Ward, M. 1998. Some finds from the Roman works-depot at Holt.  Studia Celtica 32:43-65
https://www.researchgate.net/publication/311789557_Some_finds_from_the_Roman_works-depot_at_Holt

Booklets / leaflets

Wrexham Heritage Service 2021.  Hidden Holt.  The Story of a Roman Site.  The Discovery of a Roman Legionary Tile and Pottery Works at Holt, near Wrexham.  (Booklet accompanying the exhibition in both English and Welsh)

Holt Castle Conservation and Interpretation Project.  Holt. Legacy of the Legions.  An introduction to the history of the Legionary Works Depot at Holt. (Leaflet, including site plan, available from the museum)
http://old.wrexham.gov.uk/assets/pdfs/heritage/holt_castle/holt_legacy.pdf

Websites

Hidden Holt
Wrexham Museum
https://www.wrexhamheritage.wales/?exhibition=hidden-holt-the-story-of-a-roman-site

Hidden Holt – Roman history revealed in a new Wrexham Museum exhibition
Wrexham Council News
https://news.wrexham.gov.uk/hidden-holt-roman-history-revealed-in-new-wrexham-museum-exhibition/

Holt Local History Society
https://holtlhs.weebly.com/

National Museum of Wales
https://museum.wales/

Roman Glazed Pottery from North Wales
National Museum of Wales
https://museum.wales/articles/1327/Roman-glazed-pottery-from-North-Wales/

The Pottery Kilns of Roman Britian by Vivien Swan (database)
https://romankilns.net/

Walking from Eaton Hall Bridge north towards Chester

Another walk along the Dee, this time to the north of Aldford, on another glorious sunny spring day.

The walk from Churton heading north along the east bank of the river Dee to the Eaton Hall bridge at Aldford was described here a few weeks ago, and was followed a few days later with a look at the story behind Eaton Hall Bridge itself.  This walk picks up the footpath from Aldford and heads north.  The footpath crosses the bridge from the east to the west bank, and turns right sharply to follow the river to the north.  For those of you following local footpaths on the Cheshire West and Chester Public Map Viewer, see the map below as copied from the site.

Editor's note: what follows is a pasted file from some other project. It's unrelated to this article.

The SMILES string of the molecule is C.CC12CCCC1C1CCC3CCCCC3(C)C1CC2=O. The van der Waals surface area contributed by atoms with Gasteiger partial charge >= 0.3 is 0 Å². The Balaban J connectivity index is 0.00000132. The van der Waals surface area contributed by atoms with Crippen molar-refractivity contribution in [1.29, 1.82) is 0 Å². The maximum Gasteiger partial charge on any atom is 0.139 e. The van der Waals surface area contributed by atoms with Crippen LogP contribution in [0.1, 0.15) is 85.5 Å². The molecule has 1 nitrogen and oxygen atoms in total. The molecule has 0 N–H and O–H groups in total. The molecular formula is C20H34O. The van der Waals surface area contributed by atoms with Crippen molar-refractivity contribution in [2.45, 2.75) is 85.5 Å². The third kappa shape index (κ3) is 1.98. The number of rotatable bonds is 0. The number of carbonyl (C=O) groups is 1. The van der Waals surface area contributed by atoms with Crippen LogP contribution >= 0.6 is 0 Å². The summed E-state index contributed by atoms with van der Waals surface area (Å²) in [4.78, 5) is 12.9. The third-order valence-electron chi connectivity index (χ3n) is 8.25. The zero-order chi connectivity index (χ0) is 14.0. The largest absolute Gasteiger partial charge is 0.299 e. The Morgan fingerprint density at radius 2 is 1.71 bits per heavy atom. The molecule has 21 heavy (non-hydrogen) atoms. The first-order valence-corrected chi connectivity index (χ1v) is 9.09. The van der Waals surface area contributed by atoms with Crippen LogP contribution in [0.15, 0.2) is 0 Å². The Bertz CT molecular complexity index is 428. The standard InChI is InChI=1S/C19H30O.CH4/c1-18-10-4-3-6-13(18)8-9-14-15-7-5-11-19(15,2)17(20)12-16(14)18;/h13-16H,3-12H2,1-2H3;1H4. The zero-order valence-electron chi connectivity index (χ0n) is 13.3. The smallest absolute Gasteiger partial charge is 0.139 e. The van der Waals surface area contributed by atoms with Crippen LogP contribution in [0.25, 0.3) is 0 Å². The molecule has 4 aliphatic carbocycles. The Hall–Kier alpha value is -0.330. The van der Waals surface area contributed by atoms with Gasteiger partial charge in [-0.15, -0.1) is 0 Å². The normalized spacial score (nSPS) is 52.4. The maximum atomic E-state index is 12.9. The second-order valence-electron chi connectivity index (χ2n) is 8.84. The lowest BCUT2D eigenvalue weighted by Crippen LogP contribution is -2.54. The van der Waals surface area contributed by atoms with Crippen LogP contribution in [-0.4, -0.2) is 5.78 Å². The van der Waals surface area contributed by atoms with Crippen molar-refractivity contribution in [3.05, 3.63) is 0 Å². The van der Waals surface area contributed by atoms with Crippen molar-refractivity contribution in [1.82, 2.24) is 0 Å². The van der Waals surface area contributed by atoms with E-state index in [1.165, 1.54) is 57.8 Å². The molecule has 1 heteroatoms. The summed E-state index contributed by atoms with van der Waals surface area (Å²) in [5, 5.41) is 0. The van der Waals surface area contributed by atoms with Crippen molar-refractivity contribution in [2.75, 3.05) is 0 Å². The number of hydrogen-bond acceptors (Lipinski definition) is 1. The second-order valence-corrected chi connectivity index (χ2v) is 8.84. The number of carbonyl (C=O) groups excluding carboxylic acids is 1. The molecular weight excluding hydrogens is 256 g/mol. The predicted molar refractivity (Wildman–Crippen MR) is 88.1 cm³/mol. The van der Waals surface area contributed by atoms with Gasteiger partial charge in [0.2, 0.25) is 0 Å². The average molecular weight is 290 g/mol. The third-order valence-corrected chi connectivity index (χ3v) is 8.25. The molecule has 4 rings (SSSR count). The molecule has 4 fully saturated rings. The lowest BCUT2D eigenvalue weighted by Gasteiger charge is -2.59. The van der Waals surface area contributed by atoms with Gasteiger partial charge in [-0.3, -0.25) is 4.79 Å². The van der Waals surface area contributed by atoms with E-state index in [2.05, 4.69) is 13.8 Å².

Crossing the bridge from Aldford, follow signs right to walk northwards along the Dee along the side of the Eaton Hall estate. I turned back at the sluice, after about half an hour.  Source of map:  Public Map Viewer, with my annotations

If you are driving to Aldford, it seems to be okay to park outside the Aldford church.  There were certainly a number of dog walkers parked there, and there is no signage or road markings to indicate that this would be unwelcome.

It was only a short outing because a serious amount of garden weeding awaited, and when I reached the Eaton Hall sluice gate, which empties a small canal into the river, I turned around and came back (about half an hour each way), but it was enough to establish that this section of the riverbank has a rather different character from the east bank between Churton and Aldford.  Instead of the fields that follow the Churton to Aldford section of the Dee to the east, the presence of Eaton Hall estate, fenced off all along that stretch of the path, creates a more contained and intimate feel to the footpath.

If you are starting from Aldford, go to the church and head through the white gate next to it, along the footpath that dissects the field, and over the bridge.

View from the bridge looking upriver, to the south.